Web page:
Attracting Global TalentShare on Twitter Share on Facebook
If you make a list of all the most successful American companies of the last 50 years - the ones that have shaped the economy and created millions of jobs - you will soon find that many of the founders, are immigrants. The United States truly is a country of immigrants. Yet today, there are thousands of highly-skilled individuals who are still legally banned from contributing to the U.S. economy.
I was born in Chile in 1988. Ever since I’ve been conscious, I’ve had aspirations to build a world-class company of global impact. This is why, at age 23, I decided to move to New York City.
It was a bold move; I was fresh out of school and our company, Klooff, was just an idea. We didn’t know anyone, we had next to no money, but we knew this was the place to be. So all three business partners withdrew our life savings and embarked on a 2-month journey that would shape the future of our company. In these 2 months, we incorporated Klooff in the U.S., we got our first angel investors on board, and we built our first prototype. We were (are) young, smart and hungry.
Upon return to Chile, we set up our office and development team. A few months later, Klooff was beginning to get pretty nice traction. With virtually no marketing budget, we got thousands of people to use our app and we even got several superfans!
With our growing success, we decided to apply to TechStars NYC. We wanted to come back to the city and we knew that TechStars was the best business accelerator around. After a couple of months of a tremendously rigorous selection process, we were admitted.
Five months later, our company looks better than ever. We validated our hypothesis and are scaling this into a product I’m personally excited about using. The problem? Not only do I have normal stress-inducing business issues to take care of, I also have my own fair share of the infamous “visa issue."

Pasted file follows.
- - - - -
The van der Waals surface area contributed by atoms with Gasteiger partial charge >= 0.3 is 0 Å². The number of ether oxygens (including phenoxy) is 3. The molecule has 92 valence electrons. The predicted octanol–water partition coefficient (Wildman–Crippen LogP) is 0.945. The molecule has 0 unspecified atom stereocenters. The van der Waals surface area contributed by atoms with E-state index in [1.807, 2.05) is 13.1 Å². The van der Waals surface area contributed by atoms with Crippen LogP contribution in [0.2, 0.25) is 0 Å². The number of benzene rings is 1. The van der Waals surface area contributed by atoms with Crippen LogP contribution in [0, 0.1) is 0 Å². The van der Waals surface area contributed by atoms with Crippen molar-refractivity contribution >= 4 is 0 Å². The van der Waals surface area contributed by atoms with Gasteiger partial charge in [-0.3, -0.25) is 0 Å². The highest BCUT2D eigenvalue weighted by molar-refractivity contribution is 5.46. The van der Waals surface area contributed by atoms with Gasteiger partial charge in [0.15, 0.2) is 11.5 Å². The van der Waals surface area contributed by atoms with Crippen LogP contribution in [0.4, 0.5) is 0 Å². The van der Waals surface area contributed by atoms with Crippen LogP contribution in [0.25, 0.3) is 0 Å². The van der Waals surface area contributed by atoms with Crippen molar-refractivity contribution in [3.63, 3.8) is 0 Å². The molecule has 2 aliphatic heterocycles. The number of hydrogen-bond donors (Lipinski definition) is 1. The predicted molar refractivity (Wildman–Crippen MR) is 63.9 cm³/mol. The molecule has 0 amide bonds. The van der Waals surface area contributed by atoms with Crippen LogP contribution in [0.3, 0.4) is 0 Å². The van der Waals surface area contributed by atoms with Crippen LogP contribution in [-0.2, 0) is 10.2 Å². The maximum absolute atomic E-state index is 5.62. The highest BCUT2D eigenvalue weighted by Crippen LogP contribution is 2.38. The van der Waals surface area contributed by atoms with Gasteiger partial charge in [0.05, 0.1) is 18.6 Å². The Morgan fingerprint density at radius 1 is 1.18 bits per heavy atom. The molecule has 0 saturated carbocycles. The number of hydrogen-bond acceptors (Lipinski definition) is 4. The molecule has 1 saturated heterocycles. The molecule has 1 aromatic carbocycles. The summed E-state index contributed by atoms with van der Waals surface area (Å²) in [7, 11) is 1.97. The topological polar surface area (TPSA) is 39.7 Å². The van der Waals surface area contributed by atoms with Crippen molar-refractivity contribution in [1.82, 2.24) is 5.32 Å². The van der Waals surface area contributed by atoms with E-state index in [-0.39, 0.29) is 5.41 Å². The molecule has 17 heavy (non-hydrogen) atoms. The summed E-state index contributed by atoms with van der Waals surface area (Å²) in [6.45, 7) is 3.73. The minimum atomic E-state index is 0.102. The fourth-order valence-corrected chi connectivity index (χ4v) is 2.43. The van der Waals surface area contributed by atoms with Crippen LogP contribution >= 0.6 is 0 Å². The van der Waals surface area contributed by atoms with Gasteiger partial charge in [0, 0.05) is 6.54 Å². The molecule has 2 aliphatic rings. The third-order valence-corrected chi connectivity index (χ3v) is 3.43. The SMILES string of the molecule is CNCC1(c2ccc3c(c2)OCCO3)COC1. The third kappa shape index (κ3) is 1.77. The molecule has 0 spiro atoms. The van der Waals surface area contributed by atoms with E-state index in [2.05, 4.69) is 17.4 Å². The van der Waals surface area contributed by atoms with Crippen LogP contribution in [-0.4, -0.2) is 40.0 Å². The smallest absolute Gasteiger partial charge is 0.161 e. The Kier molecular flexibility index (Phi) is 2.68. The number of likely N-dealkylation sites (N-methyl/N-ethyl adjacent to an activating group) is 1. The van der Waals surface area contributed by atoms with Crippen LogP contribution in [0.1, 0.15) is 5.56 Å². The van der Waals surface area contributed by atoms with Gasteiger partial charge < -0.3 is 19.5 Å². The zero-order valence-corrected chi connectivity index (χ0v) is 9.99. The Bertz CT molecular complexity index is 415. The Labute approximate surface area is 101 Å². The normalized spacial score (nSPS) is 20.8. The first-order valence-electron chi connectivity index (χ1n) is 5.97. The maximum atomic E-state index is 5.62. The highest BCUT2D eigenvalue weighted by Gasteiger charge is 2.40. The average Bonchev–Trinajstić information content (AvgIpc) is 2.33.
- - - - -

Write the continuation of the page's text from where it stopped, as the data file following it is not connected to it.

Even though my situation isn’t as complicated as it is for a lot of people, I feel like the U.S. forgot some of it’s roots through implementing this broken process. I feel like the U.S. in part forgot it’s substance.
Shouldn’t the U.S. be welcoming talented individuals?
I know this may sound wacky, but immigration policy is one thing that the United States should definitely learn from Chile.
As a tiny country, they created a wonderful program called Startup Chile. This program is designed to bring foreign entrepreneurs to start businesses in Chile instead of any place else. In addition to giving a grant to promising entrepreneurs, Chile grants you also get a 6-month visa, which is renewable.
Chile is serious about attracting talented people.
The results? Tremendous economic benefits. Thousands of jobs have been created. Hundreds of foreign entrepreneurs have hired thousands of locals. This not only brought great talent to the country, but also boosted the internal, local workforce.
These sound like some of the same economic effects the U.S. would benefit tremendously from, as part of an increasingly competitive global market.
What happened in Chile when they modified their immigration policies for talented entrepreneurs, is truly amazing. For a country that speaks no English, for a country where, 5 years ago, no one had heard the word “VC”, “startup” or “entrepreneurship,” this is huge. I can only imagine what a similar initiative would do to a more mature and synergetic ecosystem like Silicon Valley, LA or NYC.
E Pluribus Unum is inscribed in the United States Seal. “Out of many, one” thought the visionaries that built this great country. I think it’s time for American politicians to remember where they came from.